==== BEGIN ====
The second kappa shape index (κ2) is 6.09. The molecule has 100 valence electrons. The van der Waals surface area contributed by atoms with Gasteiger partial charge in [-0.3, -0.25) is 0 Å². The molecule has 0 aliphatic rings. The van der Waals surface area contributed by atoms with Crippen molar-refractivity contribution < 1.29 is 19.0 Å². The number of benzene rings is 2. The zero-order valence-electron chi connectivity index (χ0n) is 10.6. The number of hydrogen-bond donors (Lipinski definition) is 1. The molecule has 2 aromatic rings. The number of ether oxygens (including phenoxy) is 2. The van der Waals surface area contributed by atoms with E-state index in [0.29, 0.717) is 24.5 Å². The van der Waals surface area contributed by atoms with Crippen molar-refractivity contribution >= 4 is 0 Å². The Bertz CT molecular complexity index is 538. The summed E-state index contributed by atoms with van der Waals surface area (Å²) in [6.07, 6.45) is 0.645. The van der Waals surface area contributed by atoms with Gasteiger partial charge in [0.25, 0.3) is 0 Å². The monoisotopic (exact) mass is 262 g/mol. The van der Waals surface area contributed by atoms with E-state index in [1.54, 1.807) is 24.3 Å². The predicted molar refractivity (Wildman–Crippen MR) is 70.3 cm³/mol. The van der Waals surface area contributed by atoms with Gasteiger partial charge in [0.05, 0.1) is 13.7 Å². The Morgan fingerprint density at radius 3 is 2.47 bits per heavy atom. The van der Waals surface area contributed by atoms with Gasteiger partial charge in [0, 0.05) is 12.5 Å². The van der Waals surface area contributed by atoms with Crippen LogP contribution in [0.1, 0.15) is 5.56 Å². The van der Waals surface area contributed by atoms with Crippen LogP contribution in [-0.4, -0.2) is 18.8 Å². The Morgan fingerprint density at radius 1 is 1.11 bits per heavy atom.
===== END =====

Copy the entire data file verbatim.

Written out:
The second kappa shape index (κ2) is 6.09. The molecule has 100 valence electrons. The van der Waals surface area contributed by atoms with Gasteiger partial charge in [-0.3, -0.25) is 0 Å². The molecule has 0 aliphatic rings. The van der Waals surface area contributed by atoms with Crippen molar-refractivity contribution < 1.29 is 19.0 Å². The number of benzene rings is 2. The zero-order valence-electron chi connectivity index (χ0n) is 10.6. The number of hydrogen-bond donors (Lipinski definition) is 1. The molecule has 2 aromatic rings. The number of ether oxygens (including phenoxy) is 2. The van der Waals surface area contributed by atoms with E-state index in [0.29, 0.717) is 24.5 Å². The van der Waals surface area contributed by atoms with Crippen molar-refractivity contribution >= 4 is 0 Å². The Bertz CT molecular complexity index is 538. The summed E-state index contributed by atoms with van der Waals surface area (Å²) in [6.07, 6.45) is 0.645. The van der Waals surface area contributed by atoms with Gasteiger partial charge in [0.25, 0.3) is 0 Å². The monoisotopic (exact) mass is 262 g/mol. The van der Waals surface area contributed by atoms with E-state index in [1.54, 1.807) is 24.3 Å². The predicted molar refractivity (Wildman–Crippen MR) is 70.3 cm³/mol. The van der Waals surface area contributed by atoms with Gasteiger partial charge in [0.05, 0.1) is 13.7 Å². The Morgan fingerprint density at radius 3 is 2.47 bits per heavy atom. The van der Waals surface area contributed by atoms with Gasteiger partial charge in [0, 0.05) is 12.5 Å². The van der Waals surface area contributed by atoms with Crippen LogP contribution in [0.1, 0.15) is 5.56 Å². The van der Waals surface area contributed by atoms with Crippen LogP contribution in [-0.4, -0.2) is 18.8 Å². The Morgan fingerprint density at radius 1 is 1.11 bits per heavy atom.